2009: Senate Appropriations Committee HearingHealth Effects of Cell Phone Use”  

2008: National Academy of Sciences National Research Council Report The Identification of Research Needs Relating to Potential Biological or Adverse Health Effects of Wireless Communications Devices”  

This report documented critical research gaps and called for the need to increase understanding of any adverse effects of long term chronic exposure to RF/microwave energy on children and pregnant women.  

2008: Congressional Hearing Health Effects of Cell Phone Use  US House Oversight and Government Reform Subcommittee on Domestic Policy


Statements on FCC Limits by Other Federal Agencies

U.S. Department of the Interior 2014 Letter to the National Telecommunications and Information Administration  “The electromagnetic radiation standards used by the Federal Communications Commission (FCC) continue to be based on thermal heating, a criterion now nearly 30 years out of date and inapplicable today”.


EPA 2002 Letter on FCC guidelines

“Federal health and safety agencies have not yet developed policies concerning possible risk from long term, non thermal exposures.” Current FCC human exposure limits “are thermally based, and do not apply to chronic, nonthermal exposure situations” and adequate scientific evaluations of the full impact on sensitive populations such as children, pregnant women and the elderly has yet to be completed.  


2018: GAO Lists Status of Their Recommendations to Reassess RF Limits as “Closed – Not Implemented

The 2012 GAO Report had two recommendations for regulatory action: 1. The Chairman of the FCC should formally reassess the current RF energy exposure limit, including its effects on human health, the costs and benefits associated with keeping the current limit, and the opinions of relevant health and safety agencies, and change the limit if determined appropriate. 2. The Chairman of the FCC should reassess whether mobile phone testing requirements result in the identification of maximum RF energy exposure in likely usage configurations, particularly when mobile phones are held against the body, and update testing requirements as appropriate.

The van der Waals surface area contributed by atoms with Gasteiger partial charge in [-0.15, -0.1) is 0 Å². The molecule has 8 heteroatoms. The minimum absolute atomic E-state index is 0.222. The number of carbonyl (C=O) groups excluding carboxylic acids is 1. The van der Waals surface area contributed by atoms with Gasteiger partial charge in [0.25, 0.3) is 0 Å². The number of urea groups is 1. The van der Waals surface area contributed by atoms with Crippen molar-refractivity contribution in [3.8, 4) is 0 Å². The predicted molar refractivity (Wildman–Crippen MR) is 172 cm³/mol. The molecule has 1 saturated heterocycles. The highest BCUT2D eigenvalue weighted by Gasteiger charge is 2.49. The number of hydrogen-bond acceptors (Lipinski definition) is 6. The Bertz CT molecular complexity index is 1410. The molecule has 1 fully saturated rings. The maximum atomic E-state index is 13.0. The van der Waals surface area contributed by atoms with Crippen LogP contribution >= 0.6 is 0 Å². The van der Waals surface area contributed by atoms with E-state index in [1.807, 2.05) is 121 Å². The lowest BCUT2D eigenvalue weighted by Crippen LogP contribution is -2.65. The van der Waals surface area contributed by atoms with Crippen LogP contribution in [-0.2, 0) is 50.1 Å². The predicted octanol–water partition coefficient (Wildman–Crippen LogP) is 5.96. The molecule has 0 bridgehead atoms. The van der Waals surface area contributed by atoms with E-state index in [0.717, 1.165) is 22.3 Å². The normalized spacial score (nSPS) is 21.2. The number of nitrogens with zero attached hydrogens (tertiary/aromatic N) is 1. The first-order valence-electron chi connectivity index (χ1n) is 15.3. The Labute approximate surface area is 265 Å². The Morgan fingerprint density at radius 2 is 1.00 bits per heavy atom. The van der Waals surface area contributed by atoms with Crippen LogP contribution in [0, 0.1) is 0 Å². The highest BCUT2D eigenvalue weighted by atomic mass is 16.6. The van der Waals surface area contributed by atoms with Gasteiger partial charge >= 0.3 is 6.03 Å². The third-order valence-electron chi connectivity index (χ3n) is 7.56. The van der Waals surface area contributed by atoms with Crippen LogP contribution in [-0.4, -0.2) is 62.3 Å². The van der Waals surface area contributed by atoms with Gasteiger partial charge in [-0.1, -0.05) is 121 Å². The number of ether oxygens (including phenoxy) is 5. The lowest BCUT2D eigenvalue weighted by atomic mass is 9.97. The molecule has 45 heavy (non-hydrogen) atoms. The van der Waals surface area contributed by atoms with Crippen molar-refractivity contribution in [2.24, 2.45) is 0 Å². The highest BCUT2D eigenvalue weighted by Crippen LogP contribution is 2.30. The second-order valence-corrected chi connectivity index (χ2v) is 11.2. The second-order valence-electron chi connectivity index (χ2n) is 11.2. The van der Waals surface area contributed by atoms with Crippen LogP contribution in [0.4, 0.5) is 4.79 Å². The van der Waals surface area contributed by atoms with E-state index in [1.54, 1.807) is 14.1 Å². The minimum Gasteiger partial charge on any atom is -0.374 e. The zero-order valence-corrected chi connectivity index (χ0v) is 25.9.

As the FCC has not acted to reassess,  the GAO issued this statement in 2018: “Despite many years of consideration, FCC still has no specific plans to take any actions that would satisfy our recommendations. Accordingly, we are closing the recommendations as not implemented.”



The GAO requested the FCC update exposure limits with current science .The US government has never performed a systematic review of the science and is relying on outdated wireless radiation limits. Experts in US Agencies have written  that FCC limits are outdated over the years but no action has been taken.


For a more detailed look at government reports including the EPS reports on this issue since the 1970s, see: